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Low White Blood Cell Count Symptoms

Low White Blood Cell Count Symptoms
A low white blood cell count could be an indication of some underlying disease or disorder. Here is a brief overview about the symptoms and common causes of the condition.
Sonia Nair
Last Updated: May 31, 2018
White blood cells comprise an important part of the body's immune system. Otherwise known as leukocytes, white blood cells fight pathogens and foreign materials that enter the body. These cells are found all over the body, including the blood and the lymphatic vessels. White blood cells are produced by stem cells in the bone marrow, and the name is derived from their color.
There are different types of white blood cells with varying functions. They include neutrophils, lymphocytes, basophils, eosinophils, and monocytes. Studies show that around 1% of the human blood comprises white blood cells. The normal white blood cell count in one liter of human blood ranges between 4 to 11 million. A substantial increase or decrease in this number could be an indication of some underlying medical condition.
Low White Blood Cell Count
This condition denotes a decrease in the number of white blood cells in the blood. The condition is called leukopenia, which is detected through preliminary blood tests. Further tests can reveal the type of white blood cell that is affected. In a healthy person, there will be around 60% of neutrophils, 5% monocytes, 4% eosinophils, and 1% basophils.
Detecting the specific type of white blood cell that has been affected, helps in diagnosing the underlying condition. It has been said that, the standards for determining leukopenia may vary, according to factors, like age, gender, and test method. However, any count that is below 3,500 white blood cells per microliter of blood is diagnosed as a case of leukopenia.
Causes
As mentioned above, low white blood count can be caused by various medical conditions, and intake of certain drugs. Medical conditions that can cause low white blood cell count are aplastic anemia and some autoimmune diseases that can destroy WBCs. Other causes include myelodysplastic syndrome, hyperthyroidism, inflammatory conditions like rheumatoid arthritis, and liver or spleen disorders. Some congenital disorders are linked to this condition. Even viral, bacterial, and parasitic infections can cause a low WBC count. Chemotherapy is one of those medical procedures that can cause a decrease in white blood cell count. This can also happen due to radiation therapy.
Symptoms
In case of low white blood cell count, the immune system becomes weak, and the body gets prone to infections. While mild symptoms may not be noticeable, severe ones need immediate medical attention. In children, symptoms, like fever, lightheadedness, and anemia, may develop. Irritability, hot flashes, fatigue and chills, are some of the other symptoms. While some people experience hematoma (localized swelling with blood accumulation), prolonged menstruation is common in affected women.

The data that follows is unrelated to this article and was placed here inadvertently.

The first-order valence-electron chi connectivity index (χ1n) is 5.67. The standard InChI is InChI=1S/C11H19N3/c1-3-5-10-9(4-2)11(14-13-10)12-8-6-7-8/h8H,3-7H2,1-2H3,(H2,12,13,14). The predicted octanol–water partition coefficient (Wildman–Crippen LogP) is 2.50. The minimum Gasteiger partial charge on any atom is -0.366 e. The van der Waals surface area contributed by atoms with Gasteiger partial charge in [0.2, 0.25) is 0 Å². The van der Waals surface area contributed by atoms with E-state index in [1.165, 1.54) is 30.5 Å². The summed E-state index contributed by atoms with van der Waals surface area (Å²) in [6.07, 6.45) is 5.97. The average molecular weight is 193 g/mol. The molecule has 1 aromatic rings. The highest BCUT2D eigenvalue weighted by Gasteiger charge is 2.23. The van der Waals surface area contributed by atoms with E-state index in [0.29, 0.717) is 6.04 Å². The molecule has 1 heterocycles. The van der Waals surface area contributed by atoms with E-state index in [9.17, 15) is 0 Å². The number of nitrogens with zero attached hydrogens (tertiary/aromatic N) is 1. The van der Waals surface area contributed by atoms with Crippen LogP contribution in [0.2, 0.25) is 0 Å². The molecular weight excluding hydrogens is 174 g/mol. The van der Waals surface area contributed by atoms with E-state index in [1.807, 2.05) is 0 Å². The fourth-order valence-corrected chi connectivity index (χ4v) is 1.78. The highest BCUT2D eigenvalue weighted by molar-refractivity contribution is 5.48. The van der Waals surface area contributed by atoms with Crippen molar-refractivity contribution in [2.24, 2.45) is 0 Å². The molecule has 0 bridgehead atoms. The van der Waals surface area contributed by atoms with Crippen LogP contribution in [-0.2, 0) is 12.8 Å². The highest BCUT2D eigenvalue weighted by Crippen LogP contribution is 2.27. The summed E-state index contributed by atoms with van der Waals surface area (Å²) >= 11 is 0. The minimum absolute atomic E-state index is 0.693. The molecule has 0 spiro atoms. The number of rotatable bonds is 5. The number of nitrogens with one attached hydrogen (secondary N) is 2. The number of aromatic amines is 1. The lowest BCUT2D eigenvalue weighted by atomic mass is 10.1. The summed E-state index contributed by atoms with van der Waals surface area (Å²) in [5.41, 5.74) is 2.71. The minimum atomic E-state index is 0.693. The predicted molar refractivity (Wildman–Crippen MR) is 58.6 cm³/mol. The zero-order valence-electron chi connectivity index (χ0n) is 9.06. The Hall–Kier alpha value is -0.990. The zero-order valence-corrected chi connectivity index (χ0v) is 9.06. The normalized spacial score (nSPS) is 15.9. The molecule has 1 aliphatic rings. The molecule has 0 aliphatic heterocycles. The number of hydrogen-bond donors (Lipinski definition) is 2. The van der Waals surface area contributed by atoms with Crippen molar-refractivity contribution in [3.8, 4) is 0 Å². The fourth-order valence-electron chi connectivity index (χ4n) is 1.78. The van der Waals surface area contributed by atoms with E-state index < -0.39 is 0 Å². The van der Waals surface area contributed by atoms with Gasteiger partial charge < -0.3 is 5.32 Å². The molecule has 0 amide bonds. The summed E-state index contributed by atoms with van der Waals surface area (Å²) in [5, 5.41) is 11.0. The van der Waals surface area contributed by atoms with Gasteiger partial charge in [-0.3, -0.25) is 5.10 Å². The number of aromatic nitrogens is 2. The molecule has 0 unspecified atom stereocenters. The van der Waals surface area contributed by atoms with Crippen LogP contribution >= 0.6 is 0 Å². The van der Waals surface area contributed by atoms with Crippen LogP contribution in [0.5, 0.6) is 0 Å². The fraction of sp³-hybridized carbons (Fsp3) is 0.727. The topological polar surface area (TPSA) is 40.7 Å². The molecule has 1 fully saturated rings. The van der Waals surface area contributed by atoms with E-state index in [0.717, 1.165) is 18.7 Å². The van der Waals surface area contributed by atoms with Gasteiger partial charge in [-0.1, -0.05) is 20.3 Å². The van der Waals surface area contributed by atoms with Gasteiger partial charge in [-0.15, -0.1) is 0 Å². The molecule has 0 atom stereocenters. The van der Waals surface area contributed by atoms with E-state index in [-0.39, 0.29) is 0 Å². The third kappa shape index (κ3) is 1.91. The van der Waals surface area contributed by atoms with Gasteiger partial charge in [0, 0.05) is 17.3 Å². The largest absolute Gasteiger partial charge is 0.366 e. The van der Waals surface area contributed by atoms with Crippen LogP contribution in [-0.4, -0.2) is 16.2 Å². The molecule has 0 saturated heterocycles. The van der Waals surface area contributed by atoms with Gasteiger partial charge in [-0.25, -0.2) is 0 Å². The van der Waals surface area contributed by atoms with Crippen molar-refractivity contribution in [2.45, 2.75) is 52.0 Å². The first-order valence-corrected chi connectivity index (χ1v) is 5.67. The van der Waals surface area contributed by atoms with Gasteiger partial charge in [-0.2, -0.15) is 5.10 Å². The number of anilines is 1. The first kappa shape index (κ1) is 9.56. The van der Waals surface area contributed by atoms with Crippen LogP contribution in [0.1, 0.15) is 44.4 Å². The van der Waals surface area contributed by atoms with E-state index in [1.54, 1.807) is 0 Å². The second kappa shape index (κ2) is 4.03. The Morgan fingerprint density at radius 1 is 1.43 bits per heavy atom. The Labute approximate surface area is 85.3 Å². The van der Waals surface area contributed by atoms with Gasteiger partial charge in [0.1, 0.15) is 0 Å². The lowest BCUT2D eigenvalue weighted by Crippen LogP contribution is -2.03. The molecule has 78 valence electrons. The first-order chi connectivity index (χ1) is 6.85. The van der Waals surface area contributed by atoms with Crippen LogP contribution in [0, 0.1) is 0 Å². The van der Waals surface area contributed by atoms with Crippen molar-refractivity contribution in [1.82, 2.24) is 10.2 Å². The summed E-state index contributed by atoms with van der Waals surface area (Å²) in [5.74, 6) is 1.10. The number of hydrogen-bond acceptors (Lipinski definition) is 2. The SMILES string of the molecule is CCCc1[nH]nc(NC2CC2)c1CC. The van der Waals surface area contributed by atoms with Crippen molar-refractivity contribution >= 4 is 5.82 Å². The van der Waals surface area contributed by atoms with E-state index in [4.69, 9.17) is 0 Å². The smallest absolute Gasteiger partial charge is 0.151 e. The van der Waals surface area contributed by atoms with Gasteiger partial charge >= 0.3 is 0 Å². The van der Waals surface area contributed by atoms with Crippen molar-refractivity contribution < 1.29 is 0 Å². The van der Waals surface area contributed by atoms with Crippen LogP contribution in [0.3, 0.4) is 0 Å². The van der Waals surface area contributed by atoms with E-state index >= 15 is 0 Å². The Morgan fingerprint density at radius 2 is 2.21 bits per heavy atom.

The affected person may also develop gastrointestinal and urinary infections, along with extreme fatigue and sleepiness. In some cases, the symptoms include diarrhea, stomach cramps, sore throat, canker sores, and headache. In case of fever, seek immediate medical attention, if the body temperature crosses 100°F . Those with gastrointestinal infections, must watch out for symptoms, like diarrhea, rectal bleeding, and stomach cramps. Urinary infections may cause pain and burning sensation during urination. Infections with high fever should be treated as emergency conditions.
If you notice any of the symptoms mentioned above, seek immediate medical attention to diagnose the underlying condition, and get it treated at the earliest. The physician may also suggest a bone marrow test as a part of the diagnosis. Once the underlying condition is diagnosed, it has to be treated accordingly, in order to cure leukopenia. The doctor may also prescribe medicines that trigger production of white blood cells. Antimicrobial drugs may also be used for treating those with infections. If the condition is not cured with regular treatment, blood transfusion may also be required.
Those with leukopenia must take precautions to keep away from infections. Wash hands thoroughly and frequently, and avoid conditions that may lead to infections. In case of cuts and scratches, use an antiseptic ointment, after cleaning.
Disclaimer: This article is for informational purposes only, and should not be used as a replacement for expert medical advice. Visiting your physician is the safest way to diagnose and treat any health condition.